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The only way to get all that sediment and scale out is to remove all the core plugs from the sides of the block. Dig it all out and flush with a water hose and strong stream. Then run it without a thermostat and keep cleaning out your panty hose filter. You won't get a strong flow from the water pump with the stat in place. Drain and flush the coolant several times until it drains out clear. Your heater core also needs to be back flushed.

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Taking the freeze plugs out to drain the block is not going to completely drain the block. You can't just "pull the freeze plugs" you have to drive them out then drive new ones in (if you can find the correct size) plus they're terribly difficult to get at with the engine in the car. Besides that, the bottom of the freeze plug sits higher than the lowest level of the water jacket where all of the sludge and sediment settles. The only way to get all the water out by removing freeze plugs is to tilt the engine 90 degrees sideways, both ways. The lowest parts of the water jacket are the two drain holes on either side of the block. They're not very large so a good sized piece of junk will stop the water flow. Your best bet is to try and "cook" some of the scale, rust, and sediment loose using a chemical bath, and draining it through the water pump. Then when it looks fairly clean, reconnect everything chemically clean it again but this time drain it through the drain holes in the block. You'll need to be able to tip the car front to back in order to get all of the water and junk out of it. Running a car without a thermostat won't get it hot enough to cook everything loose unless you do something else to make it run hot, like take off the fan and block the radiator.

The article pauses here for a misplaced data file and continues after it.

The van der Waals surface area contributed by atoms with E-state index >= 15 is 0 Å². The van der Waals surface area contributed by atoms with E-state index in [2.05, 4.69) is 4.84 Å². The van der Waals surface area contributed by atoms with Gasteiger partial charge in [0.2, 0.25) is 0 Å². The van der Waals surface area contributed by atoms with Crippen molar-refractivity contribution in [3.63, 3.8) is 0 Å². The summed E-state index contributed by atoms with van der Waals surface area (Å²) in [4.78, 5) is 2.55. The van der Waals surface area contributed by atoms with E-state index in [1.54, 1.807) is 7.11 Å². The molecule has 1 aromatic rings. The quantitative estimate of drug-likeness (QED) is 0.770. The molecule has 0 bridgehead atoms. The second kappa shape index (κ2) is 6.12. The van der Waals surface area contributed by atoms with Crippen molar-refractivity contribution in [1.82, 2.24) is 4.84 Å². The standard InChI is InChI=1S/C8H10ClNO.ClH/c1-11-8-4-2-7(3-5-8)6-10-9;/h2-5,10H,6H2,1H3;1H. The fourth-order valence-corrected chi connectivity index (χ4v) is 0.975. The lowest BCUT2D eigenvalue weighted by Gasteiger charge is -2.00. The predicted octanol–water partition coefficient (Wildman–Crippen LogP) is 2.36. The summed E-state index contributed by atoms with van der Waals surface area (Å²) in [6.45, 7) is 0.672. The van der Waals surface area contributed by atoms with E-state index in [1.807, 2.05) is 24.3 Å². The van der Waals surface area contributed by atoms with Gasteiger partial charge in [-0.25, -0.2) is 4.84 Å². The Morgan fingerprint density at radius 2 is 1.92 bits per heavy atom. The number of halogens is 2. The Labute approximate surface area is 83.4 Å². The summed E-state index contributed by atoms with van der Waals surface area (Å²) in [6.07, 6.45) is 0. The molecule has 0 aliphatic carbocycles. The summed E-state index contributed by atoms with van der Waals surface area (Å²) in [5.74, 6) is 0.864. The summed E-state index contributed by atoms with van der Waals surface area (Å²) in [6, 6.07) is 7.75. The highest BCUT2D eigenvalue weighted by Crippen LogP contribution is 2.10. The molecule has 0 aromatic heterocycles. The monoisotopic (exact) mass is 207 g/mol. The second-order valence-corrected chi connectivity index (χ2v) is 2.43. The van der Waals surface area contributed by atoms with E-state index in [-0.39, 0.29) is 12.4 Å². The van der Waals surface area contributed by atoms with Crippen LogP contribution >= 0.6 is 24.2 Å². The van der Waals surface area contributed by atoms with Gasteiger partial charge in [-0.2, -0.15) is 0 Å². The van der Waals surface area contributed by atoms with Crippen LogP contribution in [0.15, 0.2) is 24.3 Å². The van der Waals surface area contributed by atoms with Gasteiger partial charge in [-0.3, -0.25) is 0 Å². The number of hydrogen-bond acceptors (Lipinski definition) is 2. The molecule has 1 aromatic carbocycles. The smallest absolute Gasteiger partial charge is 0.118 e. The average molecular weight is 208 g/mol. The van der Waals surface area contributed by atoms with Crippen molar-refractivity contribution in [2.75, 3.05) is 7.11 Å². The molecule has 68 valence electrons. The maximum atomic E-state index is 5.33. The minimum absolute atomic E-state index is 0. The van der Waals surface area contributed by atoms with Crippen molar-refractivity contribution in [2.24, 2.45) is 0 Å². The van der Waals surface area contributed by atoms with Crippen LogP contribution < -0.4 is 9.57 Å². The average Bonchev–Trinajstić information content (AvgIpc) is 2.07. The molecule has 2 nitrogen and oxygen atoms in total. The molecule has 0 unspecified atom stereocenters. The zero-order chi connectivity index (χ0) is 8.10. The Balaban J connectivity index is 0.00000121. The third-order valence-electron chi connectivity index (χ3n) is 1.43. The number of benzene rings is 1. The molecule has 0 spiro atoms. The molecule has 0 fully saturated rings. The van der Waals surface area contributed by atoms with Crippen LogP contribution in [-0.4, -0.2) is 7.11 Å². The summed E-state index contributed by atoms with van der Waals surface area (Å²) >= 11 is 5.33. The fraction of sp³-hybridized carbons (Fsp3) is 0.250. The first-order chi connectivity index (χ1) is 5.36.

Ed

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Tom would you recomend this after a rebuild.T.N...

Hi Nuge,

Not necessarily but obviously it cant hurt anything. I WOULD definitely recommend a fresh radiator after a rebuild. I wouldnt call it cheap insurance as the cost to recore a radiator has escalated but a fresh rebuild will want to run hot for awhile and nothing will ruin a tight engine faster than overheating.

Tom

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Hi Nuge,

Not necessarily but obviously it cant hurt anything. I WOULD definitely recommend a fresh radiator after a rebuild. I wouldnt call it cheap insurance as the cost to recore a radiator has escalated but a fresh rebuild will want to run hot for awhile and nothing will ruin a tight engine faster than overheating.

Tom

Will do Tom,after cost of rebuild now is a good time to do so.wanted to recore in the future anyway.thanks for the headsup-T.N...